M'Zab Valley (1982)
Algeria

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A traditional human habitat, created in the 10th century by the Ibadites around their five ksour (fortified cities), has been preserved intact in the M'Zab valley. Simple, functional and perfectly adapted to the environment, the architecture of M'Zab was designed for community living, while respecting the structure of the family. It is a source of inspiration for today's urban planners. 

Algeria 1984. Map of M'Zab Valley. Algeria 1984. Town of M'Zab. Algeria 2003. Well at M'zab. Issued for the International Year of Water.

Out of 300,000 green date palms, in a 10 km long valley, peaks 5 small cities. And each of these cities house people belonging to the Mozabites, a group known for puritanism, for homes without chairs and tables, and for high skills in trading. The puritanism still holds on, and you will discover this from the dresses of the people here as well as the surroundings. This is due to more than traditions. The French left the Mozabites more or less to their own, because they didn't participate in the struggle against the colonialists.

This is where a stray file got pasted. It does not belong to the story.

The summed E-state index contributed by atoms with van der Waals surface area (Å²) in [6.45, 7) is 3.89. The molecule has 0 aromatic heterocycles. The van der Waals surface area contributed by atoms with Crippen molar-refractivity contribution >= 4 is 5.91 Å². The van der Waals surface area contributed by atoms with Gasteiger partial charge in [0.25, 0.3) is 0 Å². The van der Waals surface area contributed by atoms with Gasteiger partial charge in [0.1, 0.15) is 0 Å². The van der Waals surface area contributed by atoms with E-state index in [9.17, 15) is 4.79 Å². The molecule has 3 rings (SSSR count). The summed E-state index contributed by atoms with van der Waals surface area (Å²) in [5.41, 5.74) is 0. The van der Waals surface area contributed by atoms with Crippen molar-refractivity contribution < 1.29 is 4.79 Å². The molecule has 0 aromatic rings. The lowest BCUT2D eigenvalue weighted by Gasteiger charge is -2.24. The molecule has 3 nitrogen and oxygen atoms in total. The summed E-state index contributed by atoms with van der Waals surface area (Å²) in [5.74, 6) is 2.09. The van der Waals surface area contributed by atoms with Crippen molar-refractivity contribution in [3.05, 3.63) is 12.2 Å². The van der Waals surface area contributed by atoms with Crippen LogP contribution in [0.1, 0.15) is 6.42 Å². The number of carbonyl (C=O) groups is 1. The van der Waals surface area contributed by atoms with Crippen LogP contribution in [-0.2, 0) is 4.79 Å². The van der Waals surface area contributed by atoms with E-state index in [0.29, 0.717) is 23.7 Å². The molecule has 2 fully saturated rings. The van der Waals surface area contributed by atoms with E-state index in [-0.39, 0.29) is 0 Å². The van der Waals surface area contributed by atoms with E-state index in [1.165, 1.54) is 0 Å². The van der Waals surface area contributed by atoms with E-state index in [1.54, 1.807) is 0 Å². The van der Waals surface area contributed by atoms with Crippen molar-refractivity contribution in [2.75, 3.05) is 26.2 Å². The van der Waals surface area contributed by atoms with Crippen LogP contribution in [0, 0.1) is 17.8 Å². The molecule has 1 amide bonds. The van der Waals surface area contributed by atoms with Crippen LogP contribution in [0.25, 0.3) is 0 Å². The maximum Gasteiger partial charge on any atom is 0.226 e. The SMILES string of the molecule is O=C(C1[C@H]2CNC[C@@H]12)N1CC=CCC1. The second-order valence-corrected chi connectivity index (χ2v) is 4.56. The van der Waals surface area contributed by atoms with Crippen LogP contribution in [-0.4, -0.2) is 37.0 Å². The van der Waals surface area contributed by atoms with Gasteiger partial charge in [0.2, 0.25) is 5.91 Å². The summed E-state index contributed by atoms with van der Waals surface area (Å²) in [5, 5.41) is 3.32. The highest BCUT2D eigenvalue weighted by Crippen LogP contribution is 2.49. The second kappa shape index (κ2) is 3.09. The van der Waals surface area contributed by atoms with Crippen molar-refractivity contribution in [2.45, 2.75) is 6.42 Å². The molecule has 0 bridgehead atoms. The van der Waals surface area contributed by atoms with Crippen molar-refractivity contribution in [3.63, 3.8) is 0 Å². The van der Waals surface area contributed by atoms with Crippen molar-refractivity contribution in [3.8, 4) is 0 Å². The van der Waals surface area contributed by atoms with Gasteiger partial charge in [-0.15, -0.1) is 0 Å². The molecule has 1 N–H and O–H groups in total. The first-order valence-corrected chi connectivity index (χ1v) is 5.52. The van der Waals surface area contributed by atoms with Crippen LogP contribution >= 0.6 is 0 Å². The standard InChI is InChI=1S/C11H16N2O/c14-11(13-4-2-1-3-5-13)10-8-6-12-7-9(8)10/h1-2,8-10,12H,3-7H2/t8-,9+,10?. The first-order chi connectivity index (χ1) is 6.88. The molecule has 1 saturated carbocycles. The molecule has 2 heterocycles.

Sources and links:

Other World Heritage Sites in Algeria (on this website). Eventually refer to the UNESCO-listing, Algeria-section, for further information on the individual properties. 

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Revised 20 jul 2006  
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